From an article published on The Conversation, Australian Professor of Law Anne Fitzgerald states the situation clearly:

                  When purchasing a CD, the consumer gains ownership of the physical item but not the copyright work. Rather, the consumer obtains a licence, or permission, to use the copyright work – by playing it on a CD player. But, since the consumer owns the CD upon which the copyright work is stored, they can legally dispose of the physical item by way of gift or sale. In that case, it is implied that permission to use the copyright work is transferred along with the physical item.

                  Where a copyright work exists only in the form of computer-readable code, the consumer does not obtain any rights of ownership but merely permission to use the copyright work for specified purposes – usually, to store and play it in a device. The standard terms of the licence expressly prohibit the copying of the work without the permission of the copyright owner.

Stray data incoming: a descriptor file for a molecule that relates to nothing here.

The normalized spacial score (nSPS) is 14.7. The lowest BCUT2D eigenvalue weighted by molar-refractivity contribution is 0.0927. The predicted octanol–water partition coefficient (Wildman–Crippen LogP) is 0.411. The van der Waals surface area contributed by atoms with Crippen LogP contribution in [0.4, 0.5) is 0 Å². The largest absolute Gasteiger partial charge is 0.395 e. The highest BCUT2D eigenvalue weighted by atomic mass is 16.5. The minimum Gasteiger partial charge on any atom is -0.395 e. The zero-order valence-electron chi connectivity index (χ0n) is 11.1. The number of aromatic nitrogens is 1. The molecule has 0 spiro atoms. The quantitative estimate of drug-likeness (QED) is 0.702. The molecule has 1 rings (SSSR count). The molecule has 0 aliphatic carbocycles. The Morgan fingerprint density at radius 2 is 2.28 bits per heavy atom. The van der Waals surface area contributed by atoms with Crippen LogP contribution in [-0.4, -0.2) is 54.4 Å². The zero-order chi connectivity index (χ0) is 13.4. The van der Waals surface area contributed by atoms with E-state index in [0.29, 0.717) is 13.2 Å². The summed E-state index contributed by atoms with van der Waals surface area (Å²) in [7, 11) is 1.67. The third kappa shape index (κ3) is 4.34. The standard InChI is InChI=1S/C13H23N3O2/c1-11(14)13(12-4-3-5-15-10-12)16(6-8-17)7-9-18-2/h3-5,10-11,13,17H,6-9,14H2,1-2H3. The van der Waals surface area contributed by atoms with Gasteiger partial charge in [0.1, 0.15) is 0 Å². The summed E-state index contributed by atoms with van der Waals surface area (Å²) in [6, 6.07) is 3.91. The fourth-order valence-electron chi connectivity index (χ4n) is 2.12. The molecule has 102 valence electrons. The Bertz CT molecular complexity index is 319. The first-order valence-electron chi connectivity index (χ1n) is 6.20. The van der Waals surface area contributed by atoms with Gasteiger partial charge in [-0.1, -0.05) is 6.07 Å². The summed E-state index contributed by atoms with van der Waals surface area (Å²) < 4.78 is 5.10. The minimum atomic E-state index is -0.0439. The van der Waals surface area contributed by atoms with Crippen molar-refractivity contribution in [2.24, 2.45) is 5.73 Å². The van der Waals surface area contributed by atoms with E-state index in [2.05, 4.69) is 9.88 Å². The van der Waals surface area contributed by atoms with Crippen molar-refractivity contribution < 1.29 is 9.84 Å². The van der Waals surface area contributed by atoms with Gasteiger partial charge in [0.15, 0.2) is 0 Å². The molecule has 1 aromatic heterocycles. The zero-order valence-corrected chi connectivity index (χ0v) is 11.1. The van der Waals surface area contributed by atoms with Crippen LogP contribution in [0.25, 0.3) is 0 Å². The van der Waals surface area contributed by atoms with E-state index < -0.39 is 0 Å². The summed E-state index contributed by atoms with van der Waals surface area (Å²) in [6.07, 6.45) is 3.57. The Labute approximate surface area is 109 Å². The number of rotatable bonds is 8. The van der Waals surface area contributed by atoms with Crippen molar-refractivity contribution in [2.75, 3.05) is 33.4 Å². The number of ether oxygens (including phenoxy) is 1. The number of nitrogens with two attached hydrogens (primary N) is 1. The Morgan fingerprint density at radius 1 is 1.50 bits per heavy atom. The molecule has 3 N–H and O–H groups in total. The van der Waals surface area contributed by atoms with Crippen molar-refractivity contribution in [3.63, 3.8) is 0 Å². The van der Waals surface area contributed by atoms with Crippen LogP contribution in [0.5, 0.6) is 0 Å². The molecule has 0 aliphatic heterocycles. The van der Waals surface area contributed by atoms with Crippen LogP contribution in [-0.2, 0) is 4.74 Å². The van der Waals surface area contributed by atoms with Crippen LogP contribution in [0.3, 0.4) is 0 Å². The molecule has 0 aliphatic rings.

This is what I've been trying to tell you this whole time: you don't own anything but the physical disc. The right to use its contents is controlled by a license, not just when you want to do something non-public but at all times, and licenses can control all aspects of use. There's a reason many licenses (eg. for Microsoft software) have explicit clauses that detail how you're allowed to resell the product, because if it's not in the license, you don't have that permission.

                  Angrily insisting we're all wrong and don't understand consumer law is becoming grating: since you insist you know the law better, quote the part of Australian consumer law that protects your right of resale.